NEW YORK (Reuters) - Discount brokerages Charles Schwab Corp
The suit alleges that Goldman Sachs is violating a 2001 agreement reached when it acquired Epoch Partners, an online investment bank that Schwab, TD Waterhouse and Ameritrade founded for their investors to buy into initial public offerings.
Investment banks like Goldman Sachs make big money advising companies on IPOs, and in exchange they get a portion of shares to sell to their own clients or to other firms.
At the time of the acquisition, Goldman agreed to continue giving Schwab and TD some IPO and secondary public offering shares going forward, but Goldman is now trying to end the contract, saying it expired in 2007, lawyers for Schwab and TD wrote in the complaint.
Goldman spokesman Michael DuVally said the firm had the right to end the stock-sharing agreement, which he said the bank honoured "well past a reasonable term."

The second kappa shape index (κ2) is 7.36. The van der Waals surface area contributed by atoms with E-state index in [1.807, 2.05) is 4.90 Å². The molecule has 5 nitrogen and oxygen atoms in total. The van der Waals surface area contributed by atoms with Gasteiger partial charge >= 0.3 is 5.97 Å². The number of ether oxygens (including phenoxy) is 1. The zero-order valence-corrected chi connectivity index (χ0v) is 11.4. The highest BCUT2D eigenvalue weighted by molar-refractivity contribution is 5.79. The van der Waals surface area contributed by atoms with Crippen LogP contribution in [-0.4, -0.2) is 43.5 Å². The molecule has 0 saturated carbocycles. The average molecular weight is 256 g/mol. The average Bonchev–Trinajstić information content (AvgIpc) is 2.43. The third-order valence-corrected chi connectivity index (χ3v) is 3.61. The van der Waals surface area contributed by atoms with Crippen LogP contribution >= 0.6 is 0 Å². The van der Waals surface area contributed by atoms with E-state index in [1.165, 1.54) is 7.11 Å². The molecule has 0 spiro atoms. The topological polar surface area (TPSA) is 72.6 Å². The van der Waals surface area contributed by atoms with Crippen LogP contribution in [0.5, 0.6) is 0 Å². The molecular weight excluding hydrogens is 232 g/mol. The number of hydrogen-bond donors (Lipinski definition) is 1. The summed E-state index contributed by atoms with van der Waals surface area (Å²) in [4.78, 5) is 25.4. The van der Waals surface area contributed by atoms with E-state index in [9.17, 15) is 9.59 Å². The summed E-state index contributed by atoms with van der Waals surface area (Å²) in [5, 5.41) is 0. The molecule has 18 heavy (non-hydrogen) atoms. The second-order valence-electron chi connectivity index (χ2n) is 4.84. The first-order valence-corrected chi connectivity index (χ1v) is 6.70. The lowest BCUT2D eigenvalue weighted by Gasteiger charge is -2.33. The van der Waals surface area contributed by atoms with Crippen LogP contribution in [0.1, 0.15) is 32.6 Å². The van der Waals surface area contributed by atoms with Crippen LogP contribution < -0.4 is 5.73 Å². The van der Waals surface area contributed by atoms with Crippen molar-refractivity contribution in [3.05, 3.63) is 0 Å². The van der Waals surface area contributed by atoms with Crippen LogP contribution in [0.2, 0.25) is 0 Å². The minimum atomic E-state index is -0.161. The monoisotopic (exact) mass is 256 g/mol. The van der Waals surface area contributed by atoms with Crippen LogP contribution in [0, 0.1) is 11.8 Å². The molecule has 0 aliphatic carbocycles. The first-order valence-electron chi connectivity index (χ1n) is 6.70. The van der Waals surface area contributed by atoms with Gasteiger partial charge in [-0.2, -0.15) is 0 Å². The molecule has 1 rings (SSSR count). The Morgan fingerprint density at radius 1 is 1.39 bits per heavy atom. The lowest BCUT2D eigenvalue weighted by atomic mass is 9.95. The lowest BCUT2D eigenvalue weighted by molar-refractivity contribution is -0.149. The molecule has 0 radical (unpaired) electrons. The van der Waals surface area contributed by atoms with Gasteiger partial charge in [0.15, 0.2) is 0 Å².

"In filing this lawsuit, plaintiffs are seeking to preserve a windfall entitlement they have enjoyed for over a decade under the theory that 'reasonable' means perpetual," DuVally wrote in an emailed statement.
TD and Schwab's agreement with Goldman enabled their mainstream clients to buy into newly listed companies at the same time as Goldman's ultra wealthy clients, an opportunity TD Ameritrade spokeswoman Becky Niiya said is "increasingly rare."
"It's standard practice for investment banks such as Goldman Sachs to control who gets access to IPOs, often reserving their allotment ... for their ... clients," Niiya wrote in an email. "This exclusionary process effectively serves to shut out smaller individual investors."
Schwab spokesman Peter Greenley said the firm would fight Goldman's attempt to reserve the shares of these IPOs for its own clients. He said this would not affect clients' access to the broader publicly traded markets Schwab offers.
(Reporting by Elizabeth Dilts; Editing by Tom Brown)
This story has not been edited by Firstpost staff and is generated by auto-feed.
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Updated Date: Sep 21, 2018 03:05:15 IST